Want to Buy a House? Make an Open House Map
Buying a house can be an intense experience. Every hour of available time can go to searching, researching, driving by, and viewing potential purchases. Unlike other things you buy, there are no five star reviews or apples-to-apples price comparisons. That’s why visiting a home and neighborhood are so important. To simplify viewings, many listings have open houses, which means buyers plan their Saturday and Sunday afternoons around hour ranges found in real estate listings. Many BatchGeo users have discovered how much easier the planning can be with a geographic view of their chosen open houses.
View Open Houses This Weekend in a full screen map
Your real estate map starts with a spreadsheet you’re using to track your potential future homes. What you include may vary, but it’s likely to have the address, price, and number of bedrooms and bathrooms. For open houses, you can separate out the timing into its own spreadsheet column. In the example map above, we can group by any of that data, which BatchGeo either shows as a range or unique values. Click a marker on the map and you’ll see all the data from the spreadsheet, including that open house timeframe.
Let’s see how you could create your own, how to skip the manual work, and look into a method you could use to simplify finding open houses while on the go.
Create a Real Estate Listings Spreadsheet
The modern real estate search includes looking at hundreds of listings on the web. You get new listings delivered to your inbox, and you scour search sites to find the neighborhoods and criteria you’re after. What do you do when you discover a potential choice? Before you see it, you need to track it.
For many, including BatchGeo users, the tracking happens in a spreadsheet. The header row includes the location columns, bedrooms, bathrooms, price, and open house times.
As you find the places you’re interested in seeing, just jot those pieces of info into a spreadsheet. If it’s worth the time to see, it’s worth the time to track in your spreadsheet. If it’s too much work, you may be able to use a site such as import.io to convert website searches into downloadable data.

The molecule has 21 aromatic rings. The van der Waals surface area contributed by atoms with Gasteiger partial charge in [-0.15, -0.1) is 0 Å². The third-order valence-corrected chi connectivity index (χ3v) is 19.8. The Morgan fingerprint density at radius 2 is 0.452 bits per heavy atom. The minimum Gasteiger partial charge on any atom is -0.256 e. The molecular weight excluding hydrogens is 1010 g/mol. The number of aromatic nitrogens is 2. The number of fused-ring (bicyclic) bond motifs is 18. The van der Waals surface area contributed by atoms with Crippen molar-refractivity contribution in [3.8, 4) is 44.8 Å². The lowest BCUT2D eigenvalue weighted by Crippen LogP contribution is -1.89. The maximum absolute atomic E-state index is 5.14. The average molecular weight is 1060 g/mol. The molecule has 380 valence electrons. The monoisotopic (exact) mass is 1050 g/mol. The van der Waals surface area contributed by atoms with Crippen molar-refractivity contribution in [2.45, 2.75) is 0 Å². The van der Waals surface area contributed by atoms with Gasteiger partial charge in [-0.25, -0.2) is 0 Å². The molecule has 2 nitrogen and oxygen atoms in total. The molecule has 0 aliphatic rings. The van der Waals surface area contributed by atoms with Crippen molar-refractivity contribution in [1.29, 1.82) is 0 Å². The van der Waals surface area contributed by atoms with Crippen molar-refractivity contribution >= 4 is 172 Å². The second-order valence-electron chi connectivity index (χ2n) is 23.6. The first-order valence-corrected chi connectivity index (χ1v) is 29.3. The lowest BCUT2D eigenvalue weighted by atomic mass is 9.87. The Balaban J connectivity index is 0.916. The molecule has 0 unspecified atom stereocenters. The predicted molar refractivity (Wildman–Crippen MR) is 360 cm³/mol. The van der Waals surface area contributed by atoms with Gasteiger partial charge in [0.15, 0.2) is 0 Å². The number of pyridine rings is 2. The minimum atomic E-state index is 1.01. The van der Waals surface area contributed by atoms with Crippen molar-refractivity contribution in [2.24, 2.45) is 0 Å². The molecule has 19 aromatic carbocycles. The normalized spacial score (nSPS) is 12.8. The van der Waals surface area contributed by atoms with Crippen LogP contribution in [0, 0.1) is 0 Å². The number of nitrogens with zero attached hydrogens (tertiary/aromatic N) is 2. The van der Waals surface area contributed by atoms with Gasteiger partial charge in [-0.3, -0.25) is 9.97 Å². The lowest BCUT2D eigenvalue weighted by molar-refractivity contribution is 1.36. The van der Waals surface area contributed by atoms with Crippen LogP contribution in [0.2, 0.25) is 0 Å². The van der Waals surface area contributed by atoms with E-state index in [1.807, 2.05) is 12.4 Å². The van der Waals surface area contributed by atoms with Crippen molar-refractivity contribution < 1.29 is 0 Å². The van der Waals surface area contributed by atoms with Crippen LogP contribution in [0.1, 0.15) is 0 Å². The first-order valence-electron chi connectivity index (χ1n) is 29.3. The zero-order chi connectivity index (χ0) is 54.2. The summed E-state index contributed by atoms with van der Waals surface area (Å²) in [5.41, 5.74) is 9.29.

Group by Open House Hours
You may find yourself desiring even more automation, with a solution that tells you exactly the order to see the houses during your tours. This turns out to be difficult or inefficient (what Computer Scientists call the Traveling Salesman Problem). However, the BatchGeo mobile maps features can help you determine where to go next while you’re out and about. All it takes is a little more setup in your spreadsheet.
View Open Houses, Filter by Times in a full screen map
The above map has the same locations as the first map in this post, but we’ve added another eight columns to the spreadsheet for the potential open house hours. We noted that our listings started no earlier than 10:00 a.m. and ended no later than 2:00 p.m. — four potential hours for showings on Saturday and another four on Sunday. If you find yourself ready to go to an open house at 1:17 p.m. on Saturday, just group the “Sa1” field with “Y” to see the four listings that are open during the one o’clock hour.
It’s a little more up-front work, but it helps you be able to filter your map in the moment. Can you fit one more viewing in? That depends on how close the open house listings are, a question you can arrange your spreadsheet and map to answer.
Are you ready to use BatchGeo to find your next home (or perhaps wow your home buyer clients)? See how BatchGeo can help you with mapping solutions for real estate.